Why You Should Block Notifications and Close Your Browser

15 April 2019 | 3 Comments

Every so often, while browsing the web, you run into a web page that asks if you would like to allow the site to push notifications to your browser. Apparently, according to the paper under review, about 12% of the people who receive this notification allow notifications. What, precisely, is this doing, and what are…

The Network Sized Holes in Serverless

18 March 2019 | Comments Off on The Network Sized Holes in Serverless

Until about 2017, the cloud was going to replace all on-premises data centers. As it turns out, however, the cloud has not replaced all on-premises data centers. Why not? Based on the paper under review, one potential answer is because containers in the cloud are still too much like “serverfull” computing. Developers must still create…

Research: Service Fabric

18 February 2019 | Comments Off on Research: Service Fabric

Microservices architectures probably will not “take over the world,” in terms of solving every application you can throw at them, but they are becoming more widespread. Microservices and related “staged” design patterns are ideal for edge facing applications, where the edge facing services, in particular, need to scale quickly across broad geographical regions. Supporting microservices…

Research: User Fairness as a Quality of Service Problem

4 February 2019 | 1 Comment

In networks, we tend to think of Quality of Service (QoS) relating primarily to classes of traffic. These classes of traffic, in turn, are grounded in application behavior driven by user expectations. For instance, users expect voice communications to be near real time so conversation can take place “normally,” which means delay must be held…

Research: Legal Barriers to RPKI Deployment

9 January 2019 | Comments Off on Research: Legal Barriers to RPKI Deployment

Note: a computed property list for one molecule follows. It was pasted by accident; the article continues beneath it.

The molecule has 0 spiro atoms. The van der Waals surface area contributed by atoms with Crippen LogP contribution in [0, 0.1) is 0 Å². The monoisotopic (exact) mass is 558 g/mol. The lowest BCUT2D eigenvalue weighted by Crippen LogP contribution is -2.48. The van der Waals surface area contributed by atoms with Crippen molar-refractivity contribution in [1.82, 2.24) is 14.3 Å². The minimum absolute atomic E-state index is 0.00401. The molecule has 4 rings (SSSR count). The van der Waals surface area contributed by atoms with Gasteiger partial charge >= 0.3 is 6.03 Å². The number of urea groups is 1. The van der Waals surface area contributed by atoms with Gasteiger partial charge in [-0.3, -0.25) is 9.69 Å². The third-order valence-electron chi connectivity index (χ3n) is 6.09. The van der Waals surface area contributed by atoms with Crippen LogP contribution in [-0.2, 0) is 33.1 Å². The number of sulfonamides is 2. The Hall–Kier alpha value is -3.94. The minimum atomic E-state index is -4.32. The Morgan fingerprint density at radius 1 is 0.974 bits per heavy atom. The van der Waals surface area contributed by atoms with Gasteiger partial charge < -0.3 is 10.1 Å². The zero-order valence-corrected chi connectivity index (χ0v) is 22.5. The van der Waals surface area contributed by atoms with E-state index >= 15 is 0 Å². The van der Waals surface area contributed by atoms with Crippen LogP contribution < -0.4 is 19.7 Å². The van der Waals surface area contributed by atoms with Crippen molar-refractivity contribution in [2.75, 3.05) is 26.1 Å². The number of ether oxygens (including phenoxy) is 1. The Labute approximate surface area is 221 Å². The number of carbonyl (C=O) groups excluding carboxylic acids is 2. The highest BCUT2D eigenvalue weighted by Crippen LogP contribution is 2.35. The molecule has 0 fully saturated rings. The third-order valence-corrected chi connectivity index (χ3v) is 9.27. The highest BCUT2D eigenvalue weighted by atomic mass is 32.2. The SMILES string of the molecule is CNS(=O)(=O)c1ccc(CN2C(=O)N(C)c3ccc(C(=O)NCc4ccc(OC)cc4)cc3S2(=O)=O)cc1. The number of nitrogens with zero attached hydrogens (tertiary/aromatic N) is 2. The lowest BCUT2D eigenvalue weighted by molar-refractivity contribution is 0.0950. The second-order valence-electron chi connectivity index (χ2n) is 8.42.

Much like most other problems in technology, securing the reachability (routing) information in the internet core as much or more of a people problem than it is a technology problem. While BGP security can never be perfect (in an imperfect world, the quest for perfection is often the cause of a good solution’s failure), there…

Research: BGP Routers and Parrots

5 December 2018 | Comments Off on Research: BGP Routers and Parrots

The BGP specification suggests implementations should have three tables: the adj-rib-in, the loc-rib, and the adj-rib-out. The first of these three tables should contain the routes (NLRIs and attributes) transmitted by each of the speaker’s peers. The second table should contain the calculated best paths; these are the routes that will be (or are) installed…

Lessons from Andromeda

26 November 2018 | Comments Off on Lessons from Andromeda

A common complaint I hear among network engineers is that the lessons and techniques used by truly huge scale networks simply are not applicable to more “standard scale” networks. The key point, however, is balance—to look for the ideas and concepts that are interesting and at least somewhat novel, and then see how they might…

CAA Records and Site Security

19 November 2018 | Comments Off on CAA Records and Site Security

The little green lock—now being deprecated by some browsers—provides some level of comfort for many users when entering personal information on a web site. You probably know the little green lock means the traffic between the host and the site is encrypted, but you might not stop to ask the fundamental question of all cryptography:…

Research: Measuring IP Liveness

12 November 2018 | Comments Off on Research: Measuring IP Liveness

Of the 4.2 billion IPv4 addresses available in the global space, how many are used—or rather, how many are “alive?” Given the increasing usage of IPv6, it might seem this is an unimportant question. Answering the question, however, resolves to another question that is actually more important: how can you determine whether or not an…

BGP Hijacks: Two more papers consider the problem

5 November 2018 | Comments Off on BGP Hijacks: Two more papers consider the problem

The security of the global Default Free Zone DFZ) has been a topic of much debate and concern for the last twenty years (or more). Two recent papers have brought this issue to the surface once again—it is worth looking at what these two papers add to the mix of what is known, and what…